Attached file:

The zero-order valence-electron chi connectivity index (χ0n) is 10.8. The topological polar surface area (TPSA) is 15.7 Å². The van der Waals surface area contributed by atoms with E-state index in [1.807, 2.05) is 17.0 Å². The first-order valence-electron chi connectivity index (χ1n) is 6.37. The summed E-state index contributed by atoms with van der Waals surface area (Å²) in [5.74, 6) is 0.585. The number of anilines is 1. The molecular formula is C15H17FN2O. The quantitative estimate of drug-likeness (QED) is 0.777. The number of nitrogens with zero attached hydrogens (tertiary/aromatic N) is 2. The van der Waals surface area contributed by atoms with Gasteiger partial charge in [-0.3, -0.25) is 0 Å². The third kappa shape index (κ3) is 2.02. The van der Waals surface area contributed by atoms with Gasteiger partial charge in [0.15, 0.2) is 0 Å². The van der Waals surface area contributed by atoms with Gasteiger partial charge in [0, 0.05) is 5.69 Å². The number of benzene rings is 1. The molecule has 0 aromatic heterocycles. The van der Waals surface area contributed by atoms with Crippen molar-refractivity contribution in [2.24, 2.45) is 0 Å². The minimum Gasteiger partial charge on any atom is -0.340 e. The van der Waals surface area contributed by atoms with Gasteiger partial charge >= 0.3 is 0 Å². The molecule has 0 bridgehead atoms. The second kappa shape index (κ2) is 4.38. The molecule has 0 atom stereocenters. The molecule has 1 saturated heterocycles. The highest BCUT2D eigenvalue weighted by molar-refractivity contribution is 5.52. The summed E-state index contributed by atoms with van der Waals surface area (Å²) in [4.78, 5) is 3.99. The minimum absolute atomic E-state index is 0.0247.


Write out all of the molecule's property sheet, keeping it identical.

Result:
The zero-order valence-electron chi connectivity index (χ0n) is 10.8. The topological polar surface area (TPSA) is 15.7 Å². The van der Waals surface area contributed by atoms with E-state index in [1.807, 2.05) is 17.0 Å². The first-order valence-electron chi connectivity index (χ1n) is 6.37. The summed E-state index contributed by atoms with van der Waals surface area (Å²) in [5.74, 6) is 0.585. The number of anilines is 1. The molecular formula is C15H17FN2O. The quantitative estimate of drug-likeness (QED) is 0.777. The number of nitrogens with zero attached hydrogens (tertiary/aromatic N) is 2. The van der Waals surface area contributed by atoms with Gasteiger partial charge in [-0.3, -0.25) is 0 Å². The third kappa shape index (κ3) is 2.02. The van der Waals surface area contributed by atoms with Gasteiger partial charge in [0.15, 0.2) is 0 Å². The van der Waals surface area contributed by atoms with Gasteiger partial charge in [0, 0.05) is 5.69 Å². The number of benzene rings is 1. The molecule has 0 aromatic heterocycles. The van der Waals surface area contributed by atoms with Crippen molar-refractivity contribution in [2.24, 2.45) is 0 Å². The minimum Gasteiger partial charge on any atom is -0.340 e. The van der Waals surface area contributed by atoms with Gasteiger partial charge >= 0.3 is 0 Å². The molecule has 0 bridgehead atoms. The second kappa shape index (κ2) is 4.38. The molecule has 0 atom stereocenters. The molecule has 1 saturated heterocycles. The highest BCUT2D eigenvalue weighted by molar-refractivity contribution is 5.52. The summed E-state index contributed by atoms with van der Waals surface area (Å²) in [4.78, 5) is 3.99. The minimum absolute atomic E-state index is 0.0247.